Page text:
“Previous metamaterials work focused mainly on cloaking objects so they were invisible in the radio frequency or other specific frequencies,” said Douglas H. Werner, John L. and Genevieve H. McCain Chair Professor of electrical engineering, Penn State. “Here we are not trying to make something disappear, but to make it blend in with the background like a chameleon and we are working in optical wavelengths, specifically in the infrared.”
Metamaterials are synthetic, composite materials that possess qualities not seen in natural materials. These composites derive their functionality by their internal structure rather than by their chemical composition. Existing metamaterials have unusual electromagnetic or acoustic properties. Metadevices take metamaterials and do something of interest or value as any device does.
“The key to this metamaterial and metadevice is vanadium dioxide, a phase change crystal with a phase transition that is triggered by temperatures created by an electric current,” said Lei Kang, research associate in electrical engineering, Penn State.
The metamaterial is composed of a base layer of gold thick enough so that light cannot pass through it. A thin layer of aluminum dioxide separates the gold from the active vanadium dioxide layer. Another layer of aluminum dioxide separates the vanadium from a gold-patterned layer that is attached to an external electric source. The geometry of the patterned mesh screen controls the functional wavelength range. The amount of current flowing through the device controls the Joule heating effect, the heating due to resistance.
“The proposed metadevice integrated with novel transition materials represents a major step forward by providing a universal approach to creating self-sufficient and highly versatile nanophotonic systems,” the researchers said in today’s (Oct. 27) issue of Nature Communications.
As a proof of concept, the researchers created a .035 inch by .02 inch device and cut the letters PSU into the gold mesh layer so the vanadium dioxide showed through. The researchers photographed the device using an infrared camera at 2.67 microns. Without any current flowing through the device, the PSU stands out as highly reflective. With a current of 2.03 amps, the PSU fades into the background and becomes invisible, while at 2.20 amps, the PSU is clearly visible but the background has become highly reflective.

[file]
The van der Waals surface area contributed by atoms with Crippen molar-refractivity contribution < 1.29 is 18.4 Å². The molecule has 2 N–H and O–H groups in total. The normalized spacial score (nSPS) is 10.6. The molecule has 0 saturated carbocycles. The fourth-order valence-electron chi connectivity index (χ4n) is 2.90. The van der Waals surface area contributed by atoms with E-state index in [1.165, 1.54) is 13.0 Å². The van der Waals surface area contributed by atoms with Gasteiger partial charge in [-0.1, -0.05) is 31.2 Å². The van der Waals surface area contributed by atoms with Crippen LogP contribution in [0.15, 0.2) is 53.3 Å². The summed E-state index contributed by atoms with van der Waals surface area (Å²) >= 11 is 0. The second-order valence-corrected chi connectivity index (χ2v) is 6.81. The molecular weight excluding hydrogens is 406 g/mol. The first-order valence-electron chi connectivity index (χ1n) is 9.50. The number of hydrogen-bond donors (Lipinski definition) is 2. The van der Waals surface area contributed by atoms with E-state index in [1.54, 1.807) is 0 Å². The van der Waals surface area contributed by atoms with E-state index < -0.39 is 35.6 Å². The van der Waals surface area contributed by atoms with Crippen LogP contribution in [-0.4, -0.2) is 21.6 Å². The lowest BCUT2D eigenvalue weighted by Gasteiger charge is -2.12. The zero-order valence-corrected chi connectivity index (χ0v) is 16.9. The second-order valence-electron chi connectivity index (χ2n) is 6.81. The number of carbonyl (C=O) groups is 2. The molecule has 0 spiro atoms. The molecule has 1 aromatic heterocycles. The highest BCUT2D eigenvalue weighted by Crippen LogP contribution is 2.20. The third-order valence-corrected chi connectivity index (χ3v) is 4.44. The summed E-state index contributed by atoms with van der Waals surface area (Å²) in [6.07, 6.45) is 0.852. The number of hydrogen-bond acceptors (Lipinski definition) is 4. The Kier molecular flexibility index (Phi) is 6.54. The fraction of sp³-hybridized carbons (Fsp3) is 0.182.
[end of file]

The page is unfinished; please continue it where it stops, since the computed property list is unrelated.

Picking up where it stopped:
The response of the vanadium dioxide is tunable by altering the current flowing through the device. According to the researchers, vanadium dioxide can change state very rapidly and it is the device configuration that limits the tuning.
Researchers have designed a device that uses light to manipulate its mechanical properties. The device, which was fabricated using a plasmomechanical metamaterial, operates through a unique mechanism that couples its optical and mechanical resonances, enabling it to oscillate indefinitely using energy absorbed from light.
This work demonstrates a metamaterial-based approach to develop an optically-driven mechanical oscillator. The device can potentially be used as a new frequency reference to accurately keep time in GPS, computers, wristwatches and other devices, researchers said. Other potential applications that could be derived from this metamaterial-based platform include high precision sensors and quantum transducers. The research was published Oct. 10 in the journal Nature Photonics.